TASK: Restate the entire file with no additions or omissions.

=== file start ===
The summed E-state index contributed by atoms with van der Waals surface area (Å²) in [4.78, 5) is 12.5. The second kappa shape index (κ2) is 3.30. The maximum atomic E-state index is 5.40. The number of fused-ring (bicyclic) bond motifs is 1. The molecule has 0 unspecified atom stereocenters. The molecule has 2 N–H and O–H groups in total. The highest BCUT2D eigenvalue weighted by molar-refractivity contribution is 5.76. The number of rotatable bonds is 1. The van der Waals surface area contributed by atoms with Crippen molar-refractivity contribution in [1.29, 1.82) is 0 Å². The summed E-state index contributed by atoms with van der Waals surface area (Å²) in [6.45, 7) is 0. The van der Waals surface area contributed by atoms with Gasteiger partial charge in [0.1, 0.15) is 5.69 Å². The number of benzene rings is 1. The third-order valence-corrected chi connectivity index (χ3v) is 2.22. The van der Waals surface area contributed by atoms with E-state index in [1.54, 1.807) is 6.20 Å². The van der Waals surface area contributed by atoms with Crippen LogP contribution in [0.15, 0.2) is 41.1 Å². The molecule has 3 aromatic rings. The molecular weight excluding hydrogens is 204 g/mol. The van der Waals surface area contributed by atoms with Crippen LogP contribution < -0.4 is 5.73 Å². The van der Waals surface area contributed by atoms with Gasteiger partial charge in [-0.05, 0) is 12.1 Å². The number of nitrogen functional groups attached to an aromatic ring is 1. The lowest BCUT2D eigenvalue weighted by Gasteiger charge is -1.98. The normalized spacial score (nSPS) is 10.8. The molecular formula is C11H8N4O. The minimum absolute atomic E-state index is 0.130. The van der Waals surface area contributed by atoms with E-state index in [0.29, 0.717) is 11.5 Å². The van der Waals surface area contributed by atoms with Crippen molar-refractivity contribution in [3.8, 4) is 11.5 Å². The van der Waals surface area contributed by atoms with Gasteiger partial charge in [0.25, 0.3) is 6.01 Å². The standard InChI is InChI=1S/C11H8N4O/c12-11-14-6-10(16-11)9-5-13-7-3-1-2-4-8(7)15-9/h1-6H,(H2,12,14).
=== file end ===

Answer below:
The summed E-state index contributed by atoms with van der Waals surface area (Å²) in [4.78, 5) is 12.5. The second kappa shape index (κ2) is 3.30. The maximum atomic E-state index is 5.40. The number of fused-ring (bicyclic) bond motifs is 1. The molecule has 0 unspecified atom stereocenters. The molecule has 2 N–H and O–H groups in total. The highest BCUT2D eigenvalue weighted by molar-refractivity contribution is 5.76. The number of rotatable bonds is 1. The van der Waals surface area contributed by atoms with Crippen molar-refractivity contribution in [1.29, 1.82) is 0 Å². The summed E-state index contributed by atoms with van der Waals surface area (Å²) in [6.45, 7) is 0. The van der Waals surface area contributed by atoms with Gasteiger partial charge in [0.1, 0.15) is 5.69 Å². The number of benzene rings is 1. The third-order valence-corrected chi connectivity index (χ3v) is 2.22. The van der Waals surface area contributed by atoms with E-state index in [1.54, 1.807) is 6.20 Å². The van der Waals surface area contributed by atoms with Crippen LogP contribution in [0.15, 0.2) is 41.1 Å². The molecule has 3 aromatic rings. The molecular weight excluding hydrogens is 204 g/mol. The van der Waals surface area contributed by atoms with Crippen LogP contribution < -0.4 is 5.73 Å². The van der Waals surface area contributed by atoms with Gasteiger partial charge in [-0.05, 0) is 12.1 Å². The number of nitrogen functional groups attached to an aromatic ring is 1. The lowest BCUT2D eigenvalue weighted by Gasteiger charge is -1.98. The normalized spacial score (nSPS) is 10.8. The molecular formula is C11H8N4O. The minimum absolute atomic E-state index is 0.130. The van der Waals surface area contributed by atoms with E-state index in [0.29, 0.717) is 11.5 Å². The van der Waals surface area contributed by atoms with Crippen molar-refractivity contribution in [3.8, 4) is 11.5 Å². The van der Waals surface area contributed by atoms with Gasteiger partial charge in [0.25, 0.3) is 6.01 Å². The standard InChI is InChI=1S/C11H8N4O/c12-11-14-6-10(16-11)9-5-13-7-3-1-2-4-8(7)15-9/h1-6H,(H2,12,14).